|Other: Rudolf Eickemeyer Jr. |
Other: Rudolph Eickemeyer
Other: Rudolph Eickemeyer Jr.
|Dates: ||1862, 7 August - 1932, 24 April|
|Born: ||US, NY, Yonkers|
|Died: ||US, NY, Yonkers|
He was a member of the Linked Ring Brotherhood.
Approved biography for Rudolf Eickemeyer
(Courtesy of Christian Peterson)
On August 7, 1862, Rudolf Eickemeyer, Jr., was born in Yonkers, New York, where he lived his entire life. He worked as a professional portrait photographer in Manhattan, illustrated numerous books and magazine articles, and was active in camera clubs. Much of his personal landscape work is naturalistic in nature and he was widely regarded among pictorialists.
As a young adult, Eickemeyer worked as a draftsman in the business of his father, a successful inventor of electrical machines. He purchased his first camera in 1884 and five years later helped found the Yonkers Camera Club. By 1894, Eickemeyer was among America’s best-known amateur photographers; in that year he had a solo show at the Photographic Society of Philadelphia and his prints won top honors at both the seventh Joint Exhibition and England’s Royal Photographic Society exhibition. He was further honored by the Linked Ring Brotherhood (London) when he and Alfred Stieglitz were elected the first Americans to this exclusive group of international photographers.
In 1895, Eickemeyer’s father died and Rudolf quit the family business to become a professional photographer. Initially he and James L. Breese operated the Carbon Studio, making portraits. Between 1900 and 1915, he worked variously at the Campbell Art Company and the firm of Davis and Eickemeyer. In 1902, Eickemeyer produced a suggestive image of the starlet Evelyn Nesbit, which was widely circulated a few years later when Nesbit’s husband went on trial for the murder of architect Stanford White, with whom Nesbit allegedly had an affair.
Despite his professional work, Eickemeyer remained active as a creative amateur. In 1900, the Camera Club of New York, of which he was a non-resident member, presented over 150 of his photographs in a one-person exhibition. Many of his images were included as photogravures in the journal Camera Notes, including the frontispiece of its last issue in 1903. The next year, he joined the Salon Club of America, a rival of Stieglitz’s Photo-Secession, and began exhibiting in their annual traveling American Photographic Salons.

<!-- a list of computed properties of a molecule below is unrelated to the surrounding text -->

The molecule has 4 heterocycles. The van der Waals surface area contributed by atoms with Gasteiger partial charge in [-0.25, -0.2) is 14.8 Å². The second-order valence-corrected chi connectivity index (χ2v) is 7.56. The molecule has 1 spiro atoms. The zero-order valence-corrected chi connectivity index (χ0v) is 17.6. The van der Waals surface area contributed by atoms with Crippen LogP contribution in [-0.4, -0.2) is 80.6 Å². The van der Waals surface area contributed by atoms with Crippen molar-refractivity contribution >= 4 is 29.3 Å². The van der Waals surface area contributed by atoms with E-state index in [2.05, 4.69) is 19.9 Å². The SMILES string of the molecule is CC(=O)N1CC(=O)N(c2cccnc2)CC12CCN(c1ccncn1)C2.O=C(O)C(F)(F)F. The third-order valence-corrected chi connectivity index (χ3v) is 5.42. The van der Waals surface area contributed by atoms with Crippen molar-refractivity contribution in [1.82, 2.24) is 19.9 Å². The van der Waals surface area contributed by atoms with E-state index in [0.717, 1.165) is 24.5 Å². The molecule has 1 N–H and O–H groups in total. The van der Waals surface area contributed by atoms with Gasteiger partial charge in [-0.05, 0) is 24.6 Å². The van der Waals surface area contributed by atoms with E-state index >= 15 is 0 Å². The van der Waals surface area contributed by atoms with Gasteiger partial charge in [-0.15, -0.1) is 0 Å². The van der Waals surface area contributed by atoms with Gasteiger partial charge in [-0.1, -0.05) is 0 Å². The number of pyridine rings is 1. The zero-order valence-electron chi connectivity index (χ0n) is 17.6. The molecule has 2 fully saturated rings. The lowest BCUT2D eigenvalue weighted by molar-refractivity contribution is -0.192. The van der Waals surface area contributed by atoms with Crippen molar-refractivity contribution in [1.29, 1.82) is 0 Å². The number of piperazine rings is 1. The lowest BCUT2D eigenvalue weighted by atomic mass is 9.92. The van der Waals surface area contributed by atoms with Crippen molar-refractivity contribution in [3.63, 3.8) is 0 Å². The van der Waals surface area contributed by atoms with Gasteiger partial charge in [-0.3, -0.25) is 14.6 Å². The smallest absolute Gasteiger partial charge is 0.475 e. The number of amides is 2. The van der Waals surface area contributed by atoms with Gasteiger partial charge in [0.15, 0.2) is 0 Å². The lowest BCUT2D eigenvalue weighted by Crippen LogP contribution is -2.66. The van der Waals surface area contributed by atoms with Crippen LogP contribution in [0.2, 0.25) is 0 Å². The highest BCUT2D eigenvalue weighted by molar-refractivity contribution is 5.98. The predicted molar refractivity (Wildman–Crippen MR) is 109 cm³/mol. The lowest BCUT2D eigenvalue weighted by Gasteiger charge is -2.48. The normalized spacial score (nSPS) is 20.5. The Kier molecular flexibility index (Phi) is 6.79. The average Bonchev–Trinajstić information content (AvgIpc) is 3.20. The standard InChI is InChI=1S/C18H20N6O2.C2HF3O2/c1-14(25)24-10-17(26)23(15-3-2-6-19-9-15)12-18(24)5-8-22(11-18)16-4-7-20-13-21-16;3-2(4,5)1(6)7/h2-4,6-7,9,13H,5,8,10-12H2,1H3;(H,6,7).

Eickemeyer produced many genre and landscape photographs for book and magazine illustration. They were used in popular nature books, but the most significant titles were four large-format volumes issued by the high-end publisher R. H. Russell. These are In and Out of the Nursery (1900), a children’s book with verse by his sister Eva Eickemeyer Rowland; Down South (1900), on southern blacks; The Old Farm (1901), and Winter (1902). The art critic Sadakichi Hartmann was particularly taken with Eickemeyer’s nature pictures, using them frequently for his articles on outdoor subjects in such monthlies as Harper’s and Scribner’s. In their own right, his images graced the pages of the American Annual of Photography almost every year between 1891 and 1927, exposing his work to two generations of creative photographers.
In 1929 and 1930, Eickemeyer donated much of his life’s work with an endowment for it maintenance to what is now the Smithsonian’s National Museum of American History. He died on April 24, 1932, in Yonkers.
Christian A. Peterson Pictorial Photography at the Minneapolis Institute of Arts (Christian A. Peterson: Privately printed, 2012)
This biography is courtesy and copyright of Christian Peterson and is included here with permission.
Date last updated: 1 June 2013.
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